Neil Young – Le Noise
Neil Young has always been a restless musician – his prolific song-writing and adventurous out-law spirit has led him down many different musical paths throughout his career, as well as seeing him leave a lot of musical partners by the wayside. This single-minded, often reckless approach to making music is part of Young’s enduring appeal, and is the reason the Canadian remains one of the most prominent and influential singer-songwriters of his generation. Sometimes he gets it wrong (80’s electro turkey Trans a case in point); but whether negative or positive, his musical experimentation never fails to elicit a strong response.
His new album Le Noise, named after its famed producer Daniel Lanois, is a simple record which plays out like a snapshot of where Young as an artist is at this point in time. It feels as if it was hastily put together – like Lanois was keen to chronicle Young’s creative impulses before he veered off on a different tangent. The result is arguably Neil Young’s most cohesive album since Harvest Moon, relying solely on his voice, song-writing skills and a wildly distorted electric guitar.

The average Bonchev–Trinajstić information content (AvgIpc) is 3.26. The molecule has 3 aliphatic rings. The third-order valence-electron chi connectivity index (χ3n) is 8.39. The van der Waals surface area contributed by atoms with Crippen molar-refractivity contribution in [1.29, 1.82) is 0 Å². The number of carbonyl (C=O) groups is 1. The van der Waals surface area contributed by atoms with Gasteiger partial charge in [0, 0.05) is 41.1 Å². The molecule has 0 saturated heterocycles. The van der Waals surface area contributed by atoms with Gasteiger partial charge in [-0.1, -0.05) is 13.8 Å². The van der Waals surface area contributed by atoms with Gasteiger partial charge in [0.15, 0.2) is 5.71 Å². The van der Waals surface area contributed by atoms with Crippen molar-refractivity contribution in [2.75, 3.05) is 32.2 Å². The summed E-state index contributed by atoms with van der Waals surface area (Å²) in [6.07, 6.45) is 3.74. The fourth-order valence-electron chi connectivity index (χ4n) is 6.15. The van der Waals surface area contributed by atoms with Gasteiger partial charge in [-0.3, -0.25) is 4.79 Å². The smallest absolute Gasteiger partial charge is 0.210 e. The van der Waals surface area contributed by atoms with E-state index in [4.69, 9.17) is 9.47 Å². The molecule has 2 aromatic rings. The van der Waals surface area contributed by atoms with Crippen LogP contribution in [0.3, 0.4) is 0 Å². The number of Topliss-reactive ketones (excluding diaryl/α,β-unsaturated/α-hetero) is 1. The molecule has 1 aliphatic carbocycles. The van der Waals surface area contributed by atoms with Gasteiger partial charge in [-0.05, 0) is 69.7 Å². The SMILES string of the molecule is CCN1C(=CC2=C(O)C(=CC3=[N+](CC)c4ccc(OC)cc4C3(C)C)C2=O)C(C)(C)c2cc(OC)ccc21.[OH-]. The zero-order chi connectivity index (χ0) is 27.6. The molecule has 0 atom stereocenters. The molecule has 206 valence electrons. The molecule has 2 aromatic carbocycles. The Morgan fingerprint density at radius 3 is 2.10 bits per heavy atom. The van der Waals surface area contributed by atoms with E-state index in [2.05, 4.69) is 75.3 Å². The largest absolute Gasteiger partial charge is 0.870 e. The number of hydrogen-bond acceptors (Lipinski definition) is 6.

The stripped down format definitely benefits Young’s style – his trademark haunting vocals wail and falter over the reverb-heavy guitar and gives songs like ‘Sign Of Love’ and ‘Peaceful Vally Boulevard’ the kind of human, soulful feel that is missing from today’s auto-tuned pop stars – but to dismiss Le Noise as a simple album does producer Lanois a disservice. He weaves the seemingly discordant and distorted guitar sounds into a hypnotic and at times haunting tapestry. ‘Angry World’ features a brutal riff that Lanois slows down into a sumptuously layered frame for Young’s impassioned vocals, while ‘Rumblin’ uses heavy reverb to create a swirling, atmospheric album closer.
The simple and uncluttered production also lets Young’s lyrics stand-out. Seemingly in confessional mode now he is comfortably in his mid-Sixties, Young takes on the big issues in ‘Love And War’, while admitting he still doesn’t understand either: “When I sing about love and war / I don’t really know what I’m saying”. Inspired no doubt by the backlash Young experienced in the US when he took on the Bush administration and the War On Terror, it’s a heart-wrenchingly honest song which sees Young admitting his faults while all the time reminding us of his strengths. Similarly, ‘Hitchhiker’ plays like a run-through of Young’s past indiscretions – particularly his dark days of cocaine paranoia.
Sensibly, Le Noise is limited to just eight tracks as the swirling feedback of guitars would begin to distract from Young’s primal vocals if it played out over another three or four songs. As it is, this small album works perfectly as a showcase for Neil Young’s simple but powerful talents.